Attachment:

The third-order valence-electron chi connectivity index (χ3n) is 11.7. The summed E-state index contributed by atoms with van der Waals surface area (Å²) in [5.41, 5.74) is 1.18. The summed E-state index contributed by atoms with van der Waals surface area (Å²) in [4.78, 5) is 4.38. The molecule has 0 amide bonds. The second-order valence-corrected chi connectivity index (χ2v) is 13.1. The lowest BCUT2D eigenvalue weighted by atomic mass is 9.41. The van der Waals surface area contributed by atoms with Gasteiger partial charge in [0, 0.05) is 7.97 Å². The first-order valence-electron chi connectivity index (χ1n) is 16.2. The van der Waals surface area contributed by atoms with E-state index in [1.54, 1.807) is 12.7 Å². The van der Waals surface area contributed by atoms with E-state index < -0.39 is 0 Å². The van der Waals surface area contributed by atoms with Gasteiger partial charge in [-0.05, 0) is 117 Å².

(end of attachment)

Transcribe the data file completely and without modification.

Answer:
The third-order valence-electron chi connectivity index (χ3n) is 11.7. The summed E-state index contributed by atoms with van der Waals surface area (Å²) in [5.41, 5.74) is 1.18. The summed E-state index contributed by atoms with van der Waals surface area (Å²) in [4.78, 5) is 4.38. The molecule has 0 amide bonds. The second-order valence-corrected chi connectivity index (χ2v) is 13.1. The lowest BCUT2D eigenvalue weighted by atomic mass is 9.41. The van der Waals surface area contributed by atoms with Gasteiger partial charge in [0, 0.05) is 7.97 Å². The first-order valence-electron chi connectivity index (χ1n) is 16.2. The van der Waals surface area contributed by atoms with E-state index in [1.54, 1.807) is 12.7 Å². The van der Waals surface area contributed by atoms with E-state index < -0.39 is 0 Å². The van der Waals surface area contributed by atoms with Gasteiger partial charge in [-0.05, 0) is 117 Å².